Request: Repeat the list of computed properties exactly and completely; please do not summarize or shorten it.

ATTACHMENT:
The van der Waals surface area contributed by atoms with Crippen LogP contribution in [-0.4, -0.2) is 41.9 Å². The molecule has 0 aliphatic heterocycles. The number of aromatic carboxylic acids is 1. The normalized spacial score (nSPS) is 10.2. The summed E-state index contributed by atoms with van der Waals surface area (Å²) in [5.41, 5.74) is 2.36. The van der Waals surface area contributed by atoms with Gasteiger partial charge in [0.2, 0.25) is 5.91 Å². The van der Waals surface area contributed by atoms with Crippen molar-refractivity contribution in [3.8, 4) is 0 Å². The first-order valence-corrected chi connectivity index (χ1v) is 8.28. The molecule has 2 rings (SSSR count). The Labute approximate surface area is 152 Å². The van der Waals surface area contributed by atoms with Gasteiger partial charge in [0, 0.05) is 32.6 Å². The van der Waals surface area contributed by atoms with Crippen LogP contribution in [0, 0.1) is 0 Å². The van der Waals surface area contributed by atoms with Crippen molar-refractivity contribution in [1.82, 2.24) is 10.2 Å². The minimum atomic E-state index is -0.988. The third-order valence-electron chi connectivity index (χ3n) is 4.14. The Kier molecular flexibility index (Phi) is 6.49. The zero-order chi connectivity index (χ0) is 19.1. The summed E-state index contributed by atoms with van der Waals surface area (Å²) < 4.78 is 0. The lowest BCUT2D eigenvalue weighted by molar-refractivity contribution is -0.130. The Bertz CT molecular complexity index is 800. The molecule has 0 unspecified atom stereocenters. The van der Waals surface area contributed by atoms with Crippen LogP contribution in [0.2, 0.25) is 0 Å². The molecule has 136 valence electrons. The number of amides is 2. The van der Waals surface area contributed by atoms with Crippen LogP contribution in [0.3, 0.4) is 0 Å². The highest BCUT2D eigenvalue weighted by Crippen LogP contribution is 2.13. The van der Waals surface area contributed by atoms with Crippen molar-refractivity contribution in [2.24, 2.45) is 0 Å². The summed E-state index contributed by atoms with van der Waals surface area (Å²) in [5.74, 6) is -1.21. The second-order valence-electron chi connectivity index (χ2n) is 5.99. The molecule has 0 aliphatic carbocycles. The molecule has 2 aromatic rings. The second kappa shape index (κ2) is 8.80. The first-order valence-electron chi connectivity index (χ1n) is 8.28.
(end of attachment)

The van der Waals surface area contributed by atoms with Crippen LogP contribution in [-0.4, -0.2) is 41.9 Å². The molecule has 0 aliphatic heterocycles. The number of aromatic carboxylic acids is 1. The normalized spacial score (nSPS) is 10.2. The summed E-state index contributed by atoms with van der Waals surface area (Å²) in [5.41, 5.74) is 2.36. The van der Waals surface area contributed by atoms with Gasteiger partial charge in [0.2, 0.25) is 5.91 Å². The van der Waals surface area contributed by atoms with Crippen molar-refractivity contribution in [3.8, 4) is 0 Å². The first-order valence-corrected chi connectivity index (χ1v) is 8.28. The molecule has 2 rings (SSSR count). The Labute approximate surface area is 152 Å². The van der Waals surface area contributed by atoms with Gasteiger partial charge in [0, 0.05) is 32.6 Å². The van der Waals surface area contributed by atoms with Crippen LogP contribution in [0, 0.1) is 0 Å². The van der Waals surface area contributed by atoms with Crippen molar-refractivity contribution in [1.82, 2.24) is 10.2 Å². The minimum atomic E-state index is -0.988. The third-order valence-electron chi connectivity index (χ3n) is 4.14. The Kier molecular flexibility index (Phi) is 6.49. The zero-order chi connectivity index (χ0) is 19.1. The summed E-state index contributed by atoms with van der Waals surface area (Å²) < 4.78 is 0. The lowest BCUT2D eigenvalue weighted by molar-refractivity contribution is -0.130. The Bertz CT molecular complexity index is 800. The molecule has 0 unspecified atom stereocenters. The van der Waals surface area contributed by atoms with Crippen LogP contribution in [0.2, 0.25) is 0 Å². The molecule has 136 valence electrons. The number of amides is 2. The van der Waals surface area contributed by atoms with Crippen LogP contribution in [0.3, 0.4) is 0 Å². The highest BCUT2D eigenvalue weighted by Crippen LogP contribution is 2.13. The van der Waals surface area contributed by atoms with Crippen molar-refractivity contribution in [2.24, 2.45) is 0 Å². The summed E-state index contributed by atoms with van der Waals surface area (Å²) in [5.74, 6) is -1.21. The second-order valence-electron chi connectivity index (χ2n) is 5.99. The molecule has 0 aliphatic carbocycles. The molecule has 2 aromatic rings. The second kappa shape index (κ2) is 8.80. The first-order valence-electron chi connectivity index (χ1n) is 8.28.